• Probability of default
  • Discounted cash flow

A practical example

The following is one example of how an entity may estimate an allowance for trade receivables under CECL. (This is not the only way a CECL allowance could be estimated.)

An entity sells products to customers on account. Terms of the sale require customers to remit payment to the entity within 30 days of the sale. To currently estimate an allowance for doubtful accounts, the entity has calculated the following average historical loss rates:

Past due status Loss rate
Current 0.3%
1-30 days 8%
31-60 days 26%
61-90 days 58%
More than 90 days 82%

The entity believes this information is a reasonable base to estimate a CECL allowance since the composition of the trade receivables at the reporting date is consistent with those used when developing the historical loss rates. The entity also notes the unemployment rate has decreased as of the reporting date and is expected to continue to decrease over the next year. Based on knowledge of how similar decreases in the unemployment rate impacted credit losses in prior periods, the entity expects credit losses will be 10 percent lower than historical loss rates in each of the aging buckets.

The entity calculates an estimated allowance for credit losses under CECL as follows:

Past due status Amortized Cost Basis Loss rate Expected Credit Loss
Current 5,984,698 0.27% 16,159
1-30 days 8,272 7.20% 596
31-60 days 2,882 23.40% 674
61-90 days 842 52.20% 440
More than 90 days 1,100 73.80% 812
Total CECL allowance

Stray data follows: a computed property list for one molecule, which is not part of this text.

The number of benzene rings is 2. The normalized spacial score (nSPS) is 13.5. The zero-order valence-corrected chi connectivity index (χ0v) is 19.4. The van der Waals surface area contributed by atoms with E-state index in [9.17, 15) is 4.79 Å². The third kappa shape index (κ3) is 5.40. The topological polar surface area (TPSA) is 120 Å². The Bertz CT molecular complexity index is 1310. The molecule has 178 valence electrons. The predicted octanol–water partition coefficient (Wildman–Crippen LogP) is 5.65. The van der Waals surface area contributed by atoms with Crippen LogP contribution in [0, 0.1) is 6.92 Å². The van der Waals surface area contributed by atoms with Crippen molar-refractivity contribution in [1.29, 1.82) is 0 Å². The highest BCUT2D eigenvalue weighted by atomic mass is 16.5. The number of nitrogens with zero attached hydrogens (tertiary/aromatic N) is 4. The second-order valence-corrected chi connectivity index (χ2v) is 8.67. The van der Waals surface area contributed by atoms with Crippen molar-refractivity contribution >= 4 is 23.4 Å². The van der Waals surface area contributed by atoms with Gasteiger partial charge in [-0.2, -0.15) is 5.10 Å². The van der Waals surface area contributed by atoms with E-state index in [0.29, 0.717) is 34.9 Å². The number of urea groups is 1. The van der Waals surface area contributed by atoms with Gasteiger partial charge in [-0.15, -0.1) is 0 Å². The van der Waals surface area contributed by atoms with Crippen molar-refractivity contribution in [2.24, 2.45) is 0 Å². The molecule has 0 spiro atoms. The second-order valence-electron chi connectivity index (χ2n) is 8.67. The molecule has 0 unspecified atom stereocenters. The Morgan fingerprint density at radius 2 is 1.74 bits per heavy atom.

18,681

Securities available for sale

The second impairment model in ASU 2016-13 specifically addresses securities available for sale . The other impairment model, Currently, securities available for sale are evaluated for other-than-temporary impairment at each reporting period. If an entity determines a security is other-than-temporarily impaired, the entity then determines how much of the impairment is related to credit loss and how much is related to other factors (e.g., changes in interest rates, market liquidity, etc.). The estimated credit loss is recognized as a reduction of the security’s carrying basis and as a loss in net income.

The impairment methodology for securities available for sale under ASU 2016-13 is similar to the existing other-than-temporary impairment methodology with some key differences:

  • The impairment evaluation no longer considers the length of time fair value has been less than amortized cost.
  • Entities should not consider changes in fair value after the reporting date.
  • Any credit impairment is recognized as a valuation allowance (rather than a direct write off to the carrying basis).
  • Any allowance for credit losses is limited to the difference between fair value and amortized cost.

Getting ready for CECL

ASU 2016-13 is effective as follows:

Entity Type Effective for Periods Beginning After…
SEC filers, excluding those that are eligible to be a “Smaller Reporting Company” December 15, 2019
All other entities December 15, 2022

In addition to the change in the methodology used to estimate credit losses described above, ASU 2016-13 will also require changes to financial statement presentation and disclosures and changes to the accounting for financial assets acquired with more than insignificant deterioration in credit quality since origination (formerly known as purchased credit impaired assets).

How Wipfli can help

Wipfli’s CECL readiness snapshot can help you evaluate where you stand today and give direction on your next steps. Contact us today to get your snapshot or learn more on our CECL services web page. Check out these additional educational resources:

Podcast: CECL’s Impact on financial institutions

Author(s)

Brett D. Schwantes, CPA
Senior Manager